Overall, if it was some kind of allegory the message was lost on me. It wasn't too difficult to read, but was quite strange for me to try and interpret. Perhaps you lovely ladies can shine some more light on the author's theme or moral for this book.

message 13: by Megb (new) - rated it 3 stars

Megb | 17 comments Amber: I think the jailer and the girl were humans. That was the impression that I got.
Toad's friends were too kind to him, and you are right in saying that he didn't deserve them.
I'm also not sure that the takeaway from this book is. Had Toad truly been punished, there could have been a good lesson there. There are a lot of good examples of friendship; however, the animals were very quick to make friends and trust others that we don't really encourage nowadays. For example, Mole moved right in with Rat without even knowing him. I thought Rat was very hospitable (In fact, the animals seemed to generally be very hospitable.), but this is not something I would encourage my daughter to do.

Jamie (sharpsarcasm) | 74 comments Mod
It's got to be another class thing, doesn't it? You pass the initial inspection as being of an appropriate background and suddenly everything opens up to you because you can't possibly do anything wrong.

(I may be reading too much into this since I read The Secret Histories a few weeks ago...)

Peter Kazmaier (peterkazmaier) | 4 comments Hello my name is Peter Kazmaier and I just joined your ANOTHER WORLD BOOK CLUB. I was delighted to see that you are reading some of my favorite books in the upcoming months and I look forward to re-reading them again.

I noticed that you recently read Kenneth Grahame’s THE WIND IN THE WILLOWS. By chance I had also re-read it in the past year. I was interested in reading your comments on Grahame’s book. For my part, I see the story as a powerful illustration of true friendship. Mole, Rat, Badger, and Toad are all different and bring different things to their friendship. Mole, strikes me as a bit of a recluse but discovers in himself enough “wanderlust” to leave home. Rat, befriends him and teaches him about the joy and beauty of the river and “messing about in boats.” Badger awakens Rat and Mole’s loyalty and inspires them to rescue arrogant Toad from himself (usually without thanks from Toad) but especially when Toad needs to have Toad Hall rescued from the stoats.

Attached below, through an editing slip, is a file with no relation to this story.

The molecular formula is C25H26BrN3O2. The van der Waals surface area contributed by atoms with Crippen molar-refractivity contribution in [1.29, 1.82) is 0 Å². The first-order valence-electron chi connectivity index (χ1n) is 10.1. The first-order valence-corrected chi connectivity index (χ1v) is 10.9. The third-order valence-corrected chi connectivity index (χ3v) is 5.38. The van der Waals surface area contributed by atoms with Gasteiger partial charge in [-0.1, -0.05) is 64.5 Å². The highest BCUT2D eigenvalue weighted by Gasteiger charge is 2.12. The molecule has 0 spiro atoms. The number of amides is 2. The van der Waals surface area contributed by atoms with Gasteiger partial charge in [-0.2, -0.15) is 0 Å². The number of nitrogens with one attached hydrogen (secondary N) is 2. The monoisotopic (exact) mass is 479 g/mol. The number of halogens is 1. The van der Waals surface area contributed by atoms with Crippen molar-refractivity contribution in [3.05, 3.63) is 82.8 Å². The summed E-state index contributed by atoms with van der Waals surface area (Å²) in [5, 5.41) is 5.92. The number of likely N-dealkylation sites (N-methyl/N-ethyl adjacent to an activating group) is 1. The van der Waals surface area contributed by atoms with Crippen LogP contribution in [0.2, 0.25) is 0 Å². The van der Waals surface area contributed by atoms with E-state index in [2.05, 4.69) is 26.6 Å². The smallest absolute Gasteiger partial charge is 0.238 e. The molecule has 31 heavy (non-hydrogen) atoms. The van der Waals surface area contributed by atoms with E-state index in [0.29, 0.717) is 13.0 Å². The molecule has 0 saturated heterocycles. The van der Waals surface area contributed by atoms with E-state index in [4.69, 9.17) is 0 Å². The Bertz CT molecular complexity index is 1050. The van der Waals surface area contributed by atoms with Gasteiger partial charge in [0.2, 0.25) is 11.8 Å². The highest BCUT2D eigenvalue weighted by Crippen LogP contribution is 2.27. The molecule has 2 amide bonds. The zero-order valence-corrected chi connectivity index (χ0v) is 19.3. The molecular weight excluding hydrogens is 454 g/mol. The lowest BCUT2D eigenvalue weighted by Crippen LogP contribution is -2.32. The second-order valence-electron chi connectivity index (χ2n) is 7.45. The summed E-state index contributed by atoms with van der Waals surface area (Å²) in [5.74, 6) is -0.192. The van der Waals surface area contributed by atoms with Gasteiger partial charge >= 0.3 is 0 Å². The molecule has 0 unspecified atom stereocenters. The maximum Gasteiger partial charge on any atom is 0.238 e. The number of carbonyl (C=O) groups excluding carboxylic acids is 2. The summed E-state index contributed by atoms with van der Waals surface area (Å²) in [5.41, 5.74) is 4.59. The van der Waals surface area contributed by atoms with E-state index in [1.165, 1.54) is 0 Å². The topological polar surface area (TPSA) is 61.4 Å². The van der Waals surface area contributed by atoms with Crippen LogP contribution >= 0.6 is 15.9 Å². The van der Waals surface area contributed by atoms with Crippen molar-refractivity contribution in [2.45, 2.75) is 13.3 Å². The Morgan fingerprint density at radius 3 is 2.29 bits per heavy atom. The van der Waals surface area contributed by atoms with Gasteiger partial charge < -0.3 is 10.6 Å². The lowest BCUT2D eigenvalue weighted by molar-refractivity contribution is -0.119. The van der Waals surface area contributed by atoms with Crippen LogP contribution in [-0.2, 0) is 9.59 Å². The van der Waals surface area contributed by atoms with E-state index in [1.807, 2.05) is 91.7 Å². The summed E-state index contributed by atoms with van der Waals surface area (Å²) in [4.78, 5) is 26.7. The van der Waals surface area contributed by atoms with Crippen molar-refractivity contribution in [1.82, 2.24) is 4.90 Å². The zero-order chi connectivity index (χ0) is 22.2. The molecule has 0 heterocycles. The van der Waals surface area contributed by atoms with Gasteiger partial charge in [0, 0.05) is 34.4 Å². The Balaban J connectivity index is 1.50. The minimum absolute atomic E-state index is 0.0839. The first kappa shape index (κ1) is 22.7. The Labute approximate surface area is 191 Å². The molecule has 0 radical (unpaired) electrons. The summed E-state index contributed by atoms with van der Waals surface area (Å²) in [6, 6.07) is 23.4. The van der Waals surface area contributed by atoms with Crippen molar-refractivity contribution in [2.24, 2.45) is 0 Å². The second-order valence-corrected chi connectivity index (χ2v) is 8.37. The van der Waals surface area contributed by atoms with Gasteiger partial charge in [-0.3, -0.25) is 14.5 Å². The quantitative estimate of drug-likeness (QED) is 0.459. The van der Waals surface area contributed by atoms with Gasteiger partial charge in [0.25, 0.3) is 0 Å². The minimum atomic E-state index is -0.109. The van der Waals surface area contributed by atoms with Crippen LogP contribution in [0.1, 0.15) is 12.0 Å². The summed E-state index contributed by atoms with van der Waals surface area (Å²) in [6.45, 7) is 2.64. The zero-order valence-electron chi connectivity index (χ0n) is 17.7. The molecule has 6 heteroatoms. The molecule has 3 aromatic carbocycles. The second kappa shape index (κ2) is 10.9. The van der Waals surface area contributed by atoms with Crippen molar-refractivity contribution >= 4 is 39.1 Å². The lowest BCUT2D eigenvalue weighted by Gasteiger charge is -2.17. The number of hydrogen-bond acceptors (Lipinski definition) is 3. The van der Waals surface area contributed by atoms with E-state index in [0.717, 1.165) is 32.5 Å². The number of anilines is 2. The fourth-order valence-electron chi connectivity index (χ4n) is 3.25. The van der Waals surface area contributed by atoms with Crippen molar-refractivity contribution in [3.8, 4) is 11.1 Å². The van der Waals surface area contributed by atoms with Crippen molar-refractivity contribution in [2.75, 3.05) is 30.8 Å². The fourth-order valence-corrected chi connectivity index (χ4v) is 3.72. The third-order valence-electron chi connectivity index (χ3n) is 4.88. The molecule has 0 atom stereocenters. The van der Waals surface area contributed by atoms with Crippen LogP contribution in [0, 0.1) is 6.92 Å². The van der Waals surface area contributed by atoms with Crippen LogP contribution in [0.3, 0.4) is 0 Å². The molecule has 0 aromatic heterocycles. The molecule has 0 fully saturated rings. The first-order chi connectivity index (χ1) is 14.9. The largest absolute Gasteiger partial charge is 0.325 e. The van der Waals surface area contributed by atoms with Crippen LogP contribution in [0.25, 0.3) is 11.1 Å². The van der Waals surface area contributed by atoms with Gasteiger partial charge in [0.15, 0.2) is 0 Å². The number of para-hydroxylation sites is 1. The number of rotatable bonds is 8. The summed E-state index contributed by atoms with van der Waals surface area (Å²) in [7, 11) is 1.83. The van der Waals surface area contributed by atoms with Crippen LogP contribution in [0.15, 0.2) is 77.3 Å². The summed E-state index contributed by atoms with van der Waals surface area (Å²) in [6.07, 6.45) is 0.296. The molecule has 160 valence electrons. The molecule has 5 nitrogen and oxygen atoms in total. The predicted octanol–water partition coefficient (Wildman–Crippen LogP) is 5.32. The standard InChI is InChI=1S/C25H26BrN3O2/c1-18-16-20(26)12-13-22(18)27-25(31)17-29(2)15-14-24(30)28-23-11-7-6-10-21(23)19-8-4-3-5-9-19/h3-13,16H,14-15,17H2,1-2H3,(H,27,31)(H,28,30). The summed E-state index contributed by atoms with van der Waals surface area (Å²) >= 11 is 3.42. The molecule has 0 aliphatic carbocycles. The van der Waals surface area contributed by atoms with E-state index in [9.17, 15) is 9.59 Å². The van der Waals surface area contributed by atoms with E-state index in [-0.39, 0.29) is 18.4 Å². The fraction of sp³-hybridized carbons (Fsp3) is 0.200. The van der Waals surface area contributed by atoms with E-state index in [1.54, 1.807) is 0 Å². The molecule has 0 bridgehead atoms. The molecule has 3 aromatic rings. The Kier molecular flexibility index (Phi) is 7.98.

When I read the story I was struck by the loyalty shown by the friends to each other. It’s a good reminder to me to try to be the kind of friend illustrated by this tale. I'm looking forward to interacting further with you.

Jamie (sharpsarcasm) | 74 comments Mod
Peter wrote: "Hello my name is Peter Kazmaier and I just joined your ANOTHER WORLD BOOK CLUB. I was delighted to see that you are reading some of my favorite books in the upcoming months and I look forward to re..."

Glad to have you!

message 17: by Megb (new) - rated it 3 stars

Megb | 17 comments Welcome, Peter!

Amber Ridenour | 31 comments Hello Peter! I'm so glad we have another member of our club!

Peter Kazmaier (peterkazmaier) | 4 comments Thank you for the warm and kind welcome to your group! I'm getting ready to re-read A PRINCESS OF MARS.